Table 3 shows the Pearson correlation test results. The age of the respondents was positively correlated with distress (r = 0.323, P < 0.01). Age was negatively correlated with QoCL domains such as relatives (r = −0.283, P < 0.05), family (r = −0.350, P < 0.01), neighbors (r = −0.361, P < 0.01), and total QoCL (r = −0.299, P < 0.01).

Table 3:: Pearson correlation test details between QoCL, SRQ -20, and other variables.
Variable Age Days of work Total SRQ Colleagues Community Relatives Family Neighbors Friends Medical and social Social contact Law and order Caste and Religion Social discrimination Total QoCL
Age 1.00
Days of work 0.183 1.00
Total SRQ 0.323** 0.076 1.00
Colleagues −0.190 0.074 −0.463** 1.00
Community efforts −0.040 0.117 0.009 0.238* 1.00
Relatives −0.283* −0.107 −0.681** 0.549** 0.115 1.00
Family −0.350** 0.043 −0.727** 0.468** 0.128 0.648* 1.00
Neighbors −0.361** 0.014 −0.641** 0.614** 0.124 0.681** 0.635** 1.00
Friends −0.223 0.000 −0.453** 0.324** 0.063 0.320** 0.456** 0.494** 1.00
Medical and other facilities −0.144 0.003 −0.201 0.331** 0.057 0.193 0.236* 0.249* 0.108 1.00
Social contacts −0.118 0.135 −0.548** 0.410** 0.040 0.544** 0.495** 0.586** 0.402** 0.113 1.00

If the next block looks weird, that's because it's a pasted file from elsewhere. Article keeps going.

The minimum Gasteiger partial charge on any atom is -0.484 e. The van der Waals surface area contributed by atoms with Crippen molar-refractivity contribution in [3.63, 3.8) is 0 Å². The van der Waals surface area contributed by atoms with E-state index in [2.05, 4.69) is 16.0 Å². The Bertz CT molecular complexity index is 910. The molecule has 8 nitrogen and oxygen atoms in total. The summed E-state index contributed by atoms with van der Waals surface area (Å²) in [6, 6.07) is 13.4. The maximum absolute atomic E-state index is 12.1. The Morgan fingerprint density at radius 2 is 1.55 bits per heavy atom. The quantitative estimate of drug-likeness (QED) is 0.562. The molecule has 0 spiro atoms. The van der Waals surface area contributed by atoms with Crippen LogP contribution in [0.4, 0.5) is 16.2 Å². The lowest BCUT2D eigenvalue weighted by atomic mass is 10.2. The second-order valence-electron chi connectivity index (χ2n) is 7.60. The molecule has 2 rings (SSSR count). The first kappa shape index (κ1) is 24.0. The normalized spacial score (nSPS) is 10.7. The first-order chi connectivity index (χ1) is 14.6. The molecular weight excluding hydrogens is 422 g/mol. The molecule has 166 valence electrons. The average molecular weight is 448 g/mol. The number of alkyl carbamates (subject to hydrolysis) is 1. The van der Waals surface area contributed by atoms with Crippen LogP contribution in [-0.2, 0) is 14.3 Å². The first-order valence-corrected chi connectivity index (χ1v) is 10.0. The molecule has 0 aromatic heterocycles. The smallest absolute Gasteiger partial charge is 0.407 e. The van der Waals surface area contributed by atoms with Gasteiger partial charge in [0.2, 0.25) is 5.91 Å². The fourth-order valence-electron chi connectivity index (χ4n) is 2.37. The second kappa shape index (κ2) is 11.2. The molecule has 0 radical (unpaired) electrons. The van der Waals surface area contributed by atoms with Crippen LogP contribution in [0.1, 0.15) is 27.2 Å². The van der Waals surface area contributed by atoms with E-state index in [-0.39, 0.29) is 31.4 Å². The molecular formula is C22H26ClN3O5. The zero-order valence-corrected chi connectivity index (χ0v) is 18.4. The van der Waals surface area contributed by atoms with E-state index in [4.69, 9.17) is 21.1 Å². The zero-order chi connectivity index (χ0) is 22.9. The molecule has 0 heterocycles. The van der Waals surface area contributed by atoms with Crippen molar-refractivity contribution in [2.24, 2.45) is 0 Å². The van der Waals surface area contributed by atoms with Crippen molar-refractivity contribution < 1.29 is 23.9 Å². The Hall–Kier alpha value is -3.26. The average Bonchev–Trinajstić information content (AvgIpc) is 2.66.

Law and Order 0.050 −0.006 0.062 −0.011 0.056 0.120 0.001 −0.015 0.030 −0.034 0.024 1.00
Caste and Religion 0.023 0.004 0.044 −0.077 −0.162 −0.100 0.067 0.084 0.139 0.241* 0.012 0.095 1.00
Social discrimination −0.011 0.111 −0.049 0.018 0.020 0.325** 0.102 0.021 −0.029 0.093 0.225 0.306** 0.094 1.00
Total QoCL −0.299** 0.023 −0.698** 0.668** 0.196 0.795** 0.774** 0.807** 0.590** 0.390** 0.711** 0.241* 0.220 0.342** 1.00
Correlation is significant at the 0.01 level (two-tailed), *Correlation is significant at the 0.05 level (two-tailed). SRQ-20: Self-reporting questionnaire-20, QoCL: Quality of community life

The total SRQ-20 was negatively correlated with colleagues (r = −0.463, P < 0.01), relatives (r = −0.681, P < 0.01), family (r = −0.723, P < 0.01), neighbors (r = −0.641, P < 0.01), friends (r = −0.453, P < 0.01), social contacts (r = −0.548, P < 0.01), and total QoCL (r = −0.698, P < 0.01) of the respondents.

The domains of colleagues on the QoCL were positively correlated with other domains of QoCL, such as community efforts (r = 238, P < 0.05), relatives (r = 0.549, P < 0.01), family (r = 0.468, P < 0.01), neighbors (r = 0.614, P < 0.01), friends (r = 0.324, P < 0.01), medical and other facilities (r = 0.331, P < 0.01), social contacts (r = 0.410, P < 0.01), and total QoCL (r = 0.668, P < 0.01). The domain of relatives in QoCL was positively correlated with other QoCL domains such as family (r = 0.648, p < 0.05), neighbors (r = 0.681, P < 0.01), friends (r = 0.320, P < 0.01), social contacts (r = 0.544, P < 0.01), social discrimination (r = 0.325, P < 0.01), and total QoCL (r = 0.795, P < 0.01) of the respondents.